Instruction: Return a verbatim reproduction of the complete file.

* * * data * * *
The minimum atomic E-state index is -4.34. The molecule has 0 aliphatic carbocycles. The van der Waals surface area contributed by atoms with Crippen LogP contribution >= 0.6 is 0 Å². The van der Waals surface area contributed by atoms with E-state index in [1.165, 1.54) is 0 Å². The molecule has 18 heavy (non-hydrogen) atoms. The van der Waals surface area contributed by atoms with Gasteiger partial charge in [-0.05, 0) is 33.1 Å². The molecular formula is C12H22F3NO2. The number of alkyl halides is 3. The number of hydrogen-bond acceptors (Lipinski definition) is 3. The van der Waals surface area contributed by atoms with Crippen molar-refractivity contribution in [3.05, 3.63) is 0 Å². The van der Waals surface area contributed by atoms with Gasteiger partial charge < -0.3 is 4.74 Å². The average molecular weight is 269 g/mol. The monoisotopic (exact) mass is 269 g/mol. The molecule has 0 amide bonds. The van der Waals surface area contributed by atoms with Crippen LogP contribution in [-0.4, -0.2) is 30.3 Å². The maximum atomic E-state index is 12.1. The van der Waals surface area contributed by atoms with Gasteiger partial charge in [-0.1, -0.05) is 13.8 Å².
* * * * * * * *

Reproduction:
The minimum atomic E-state index is -4.34. The molecule has 0 aliphatic carbocycles. The van der Waals surface area contributed by atoms with Crippen LogP contribution >= 0.6 is 0 Å². The van der Waals surface area contributed by atoms with E-state index in [1.165, 1.54) is 0 Å². The molecule has 18 heavy (non-hydrogen) atoms. The van der Waals surface area contributed by atoms with Gasteiger partial charge in [-0.05, 0) is 33.1 Å². The molecular formula is C12H22F3NO2. The number of alkyl halides is 3. The number of hydrogen-bond acceptors (Lipinski definition) is 3. The van der Waals surface area contributed by atoms with Crippen molar-refractivity contribution in [3.05, 3.63) is 0 Å². The van der Waals surface area contributed by atoms with Gasteiger partial charge < -0.3 is 4.74 Å². The average molecular weight is 269 g/mol. The monoisotopic (exact) mass is 269 g/mol. The molecule has 0 amide bonds. The van der Waals surface area contributed by atoms with Crippen LogP contribution in [-0.4, -0.2) is 30.3 Å². The maximum atomic E-state index is 12.1. The van der Waals surface area contributed by atoms with Gasteiger partial charge in [-0.1, -0.05) is 13.8 Å².